> > would claim it might be that r2_s is not the complete state, just
more
> > than r2, so we should think about capturing the relationship 'more
> > stateful representation of' rather than trying to define two types
> > absolutely).
> >
> >   Jim
> >
> > -----Original Message-----
> > From: Khalid Belhajjame [mailto:Khalid.Belhajjame@cs.man.ac.uk]
> > Sent: Friday, June 03, 2011 8:15 AM
> > To: Myers, Jim
> > Cc: Graham Klyne; Luc Moreau; public-prov-wg@w3.org
> > Subject: Re: PROV-ISSUE-7 (define-derivation): Definition for
Concept
> > 'Derivation' [Provenance Terminology]
> >
> >
> > Hi Jim,
> >
> > On 03/06/2011 02:03, Myers, Jim wrote:
> >> What do you want to capture with derivation of mutable resources?
> > Simply that one mutable resource can be used in a process and
produce
> > another different mutable resouirce? If so, I'd ask why we should
> > consider this case any different than immutable?
> > To me there are issues that come out when considering the derivation
> > of mutable resources. To illustrate this, I will give a simple
example.
> > Consider a mutable resource r1, which was in a state r1_s1, and
> > consider a process execution that used as input a resource r2 in a
> > state  r2_s to transform the state r1_s1 to the state r1_s2.
> >
> > Given the above, we can say that r2_s contributed to the derivation
of
> > r1_s2.
> >
> > Now, answering the question "did the resource r2 contribute to the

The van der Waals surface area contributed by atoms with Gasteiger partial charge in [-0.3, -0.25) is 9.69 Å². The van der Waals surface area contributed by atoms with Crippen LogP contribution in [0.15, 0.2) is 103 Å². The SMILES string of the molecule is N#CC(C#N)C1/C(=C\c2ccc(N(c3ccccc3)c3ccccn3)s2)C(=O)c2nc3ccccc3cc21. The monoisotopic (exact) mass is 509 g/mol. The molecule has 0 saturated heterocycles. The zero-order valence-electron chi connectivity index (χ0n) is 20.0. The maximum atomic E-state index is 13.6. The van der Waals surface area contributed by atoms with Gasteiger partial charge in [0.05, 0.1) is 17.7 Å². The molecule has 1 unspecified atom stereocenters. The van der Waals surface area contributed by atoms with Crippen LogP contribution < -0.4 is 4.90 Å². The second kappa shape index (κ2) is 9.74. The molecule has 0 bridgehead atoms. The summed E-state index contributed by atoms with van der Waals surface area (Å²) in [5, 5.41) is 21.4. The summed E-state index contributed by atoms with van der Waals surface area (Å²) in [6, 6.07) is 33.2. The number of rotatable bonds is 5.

> > derivation of the resource r1" is not obvious, or is it?
> >
> > PS: Sorry Luc, I know that we probably should stop talking about
this,
> > given that in yestreday's telecon we agreed that we will consider
> > "immutable things" or "things/values" that are immutable according
to
> > some viewpoint as you suggested.
> >
> > Thanks, khalid
> >
> >> (Does the fact that most of what we want to call immutable
resources
> >> are undergoing constant change (bits getting refresh charges, files
> >> moving about in memory caches, etc.) cause any issue with the basic
> >> OPM-style model? I think all of these cases are handled just fine
by
> >> OPM-style constructs and I'd argue further that the key concept
about
> >> artifacts was not complete immutability with respect to any process
> >> we can think of but immutability with respect to the processes
> >> involved in the provenance (Eggs used in cake baking do not come
out
> >> as modified eggs (they become a new cake), but an egg in the fridge
> >> and the warmer egg waiting to be mixed are considered the same egg
> >> only because we don't want to discuss/report on the warming process
> >> that occurred. The fact that an egg has mutability in its
temperature
> >> doesn't make it a bad artifact in OPM or cause trouble in reporting
a
> >> baking process...)
> >>
> >> The mutable case that presents a question is should we provide a
> > second mechanism to allow one to describe a process that changes the
> > state of a mutable resource?-to say that  egg with temperaturcold is
> > the same egg with temperature warm after a heating process. I
suspect
> > that we can't avoid this use case completely but we might not have
to
> > create a separate mechanism: If we allow a resource egg to be
> > associated with cold-egg and warm-egg resources, we can use the OPM
> > like mechanism
> > (cold-egg<-- heating<-- warm-egg) while adding cold-egg and warm-egg
> > are 'aspectsof" the same mutable egg which 'participates' in a
heating